BANGKOK -- Thai law-enforcement officials are considering early parole as a way to stem the COVID-19 outbreaks in the country's notoriously jam-packed prisons if current rapid inoculation efforts fail to control the situation, but it is not known if last year's pro-democracy protesters and other political prisoners will be given access to any such program.
Along with construction worker campsites and factories, Thai prisons are giving rise to viral clusters as a third wave of the pandemic roils the country. Of 107,563 cases reported since March 23, 16,153, or 15%, are among convicts and pretrial detainees. 882 inmates tested positive on Tuesday.
"Prisons are overcrowded, so there are limitations to hygiene and disease control efforts," Aryut Sinthoppan, director-general of the Corrections Department, said on May 17, the day Thailand set a record high for new infections at 9,635 -- 6,853 of which were among detainees.
The World Prison Brief, an online database, says that as of April 1, Thai prisons were holding 307,910 prisoners. The Thai prison system's official capacity was 110,000 as of December 2018.
The department is trying to contain the issue by launching a vaccination program. On Friday, Minburi Remand Prison in eastern Bangkok started inoculating its 3,831 inmates. Sinovac vaccines are being applied to those younger than 60, while inmates over 60 and/or with chronic diseases will receive an AstraZeneca jab. The first doses are to be completed within a week.
Simultaneously, the Corrections Department is considering giving inmates early parole or offering them reduced sentences to tame the chronic overcrowding. Certain rules will have to be amended before such a measure can be acted on, according to Aryut.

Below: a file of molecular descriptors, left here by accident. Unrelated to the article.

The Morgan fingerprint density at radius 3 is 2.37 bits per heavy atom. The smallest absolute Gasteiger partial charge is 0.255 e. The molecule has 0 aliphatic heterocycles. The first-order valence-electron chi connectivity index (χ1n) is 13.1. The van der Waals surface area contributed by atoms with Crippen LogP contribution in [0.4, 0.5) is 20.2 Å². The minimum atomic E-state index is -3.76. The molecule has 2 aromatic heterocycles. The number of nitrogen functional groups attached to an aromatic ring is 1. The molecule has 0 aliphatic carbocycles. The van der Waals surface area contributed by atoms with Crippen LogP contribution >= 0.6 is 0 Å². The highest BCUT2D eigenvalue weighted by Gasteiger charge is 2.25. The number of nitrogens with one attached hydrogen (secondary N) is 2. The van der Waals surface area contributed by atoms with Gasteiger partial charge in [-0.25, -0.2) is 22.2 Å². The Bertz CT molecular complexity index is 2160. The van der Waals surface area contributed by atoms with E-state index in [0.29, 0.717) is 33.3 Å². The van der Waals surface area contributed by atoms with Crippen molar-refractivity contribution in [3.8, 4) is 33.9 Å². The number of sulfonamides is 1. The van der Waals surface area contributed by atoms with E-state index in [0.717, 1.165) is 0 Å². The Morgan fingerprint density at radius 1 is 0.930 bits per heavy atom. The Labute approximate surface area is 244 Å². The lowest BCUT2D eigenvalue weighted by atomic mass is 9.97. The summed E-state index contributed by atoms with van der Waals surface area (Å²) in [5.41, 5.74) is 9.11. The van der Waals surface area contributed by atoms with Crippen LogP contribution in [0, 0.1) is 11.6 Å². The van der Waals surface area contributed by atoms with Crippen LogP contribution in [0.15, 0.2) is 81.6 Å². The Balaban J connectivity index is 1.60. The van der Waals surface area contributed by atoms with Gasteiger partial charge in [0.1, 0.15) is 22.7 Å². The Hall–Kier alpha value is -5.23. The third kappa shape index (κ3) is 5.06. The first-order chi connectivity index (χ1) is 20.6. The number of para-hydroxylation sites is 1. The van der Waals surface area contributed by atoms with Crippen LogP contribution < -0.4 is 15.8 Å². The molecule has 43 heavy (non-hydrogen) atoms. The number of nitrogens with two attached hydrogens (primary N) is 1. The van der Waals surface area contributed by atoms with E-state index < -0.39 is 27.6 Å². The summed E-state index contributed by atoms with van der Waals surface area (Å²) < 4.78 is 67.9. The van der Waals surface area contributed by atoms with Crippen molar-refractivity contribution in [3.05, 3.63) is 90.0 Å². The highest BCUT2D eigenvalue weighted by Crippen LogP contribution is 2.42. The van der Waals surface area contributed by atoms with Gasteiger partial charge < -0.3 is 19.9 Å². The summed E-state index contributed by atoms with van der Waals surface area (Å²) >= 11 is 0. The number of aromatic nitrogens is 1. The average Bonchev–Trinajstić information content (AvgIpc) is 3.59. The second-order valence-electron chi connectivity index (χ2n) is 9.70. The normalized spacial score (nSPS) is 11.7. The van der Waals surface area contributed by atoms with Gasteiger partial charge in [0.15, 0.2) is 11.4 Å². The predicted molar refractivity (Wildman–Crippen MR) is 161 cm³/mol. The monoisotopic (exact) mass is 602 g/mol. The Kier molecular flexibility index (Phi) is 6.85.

The measures, however, could have been taken earlier and perhaps prevented the outbreaks. Rights groups over a year ago warned that the correctional facilities were facing serious pandemic risks.
In April 2020, 11 international regional and domestic human rights organizations sent a joint open letter to the Corrections Department asking that it ensure the health and safety of inmates throughout the pandemic. "The COVID-19 pandemic provides an opportunity to immediately begin addressing the long-standing issue of overcrowding in places of detention in Thailand," the letter says.
"This is the first time that the government has responded to the request," said Sunai Phasuk, Thailand senior researcher at Human Rights Watch. "We are waiting to see which inmates, including political detainees, will be eligible."
The letter suggests detainees awaiting trial for nonserious and/or nonviolent offenses as well as those detained without sufficient legal basis should be prioritized for early parole. Despite the calls, Aryut said the special parole and sentence reduction program should be limited mainly to old prisoners and those with life-threatening diseases.
The public is not showing strong concerns about prisoners being released. "I am not worried because I believe that those considered should be moral inmates whose remaining sentences are short," said a self-employed worker nicknamed Jo. The bigger issue for the 59-year-old is how Prime Minister Prayuth Chan-ocha's administration has spent budget money.
"I have been curious to know for a long time why they don't build more prisons, while they spent 12 billion baht ($380 million) to build the new parliament," he said. "No one has given me an answer."
Prayuth has been in power for seven years now, since staging a coup in May 2014.
The outbreaks in Thai prisons were brought to light in late April when a prodemocracy activist in pretrial detention sounded a warning through his supporters. According to detained human rights lawyer Arnon Nampha, who has been charged under Thailand's lese-majeste and other laws, 25 inmates in his wing at Bangkok Remand Prison had tested positive.
His supporters on April 30 posted the report on Facebook. On May 6, the Corrections Department confirmed that Arnon had contracted the virus. It then took until May 13 for the department to engage in active case finding and start reporting that the virus had infected large numbers of inmates.
"There is definitely no cover-up," said Minister of Justice Somsak Thepsutin. Government officials have blamed a lack of kits and staff to test inmates for the delay in reporting the issue.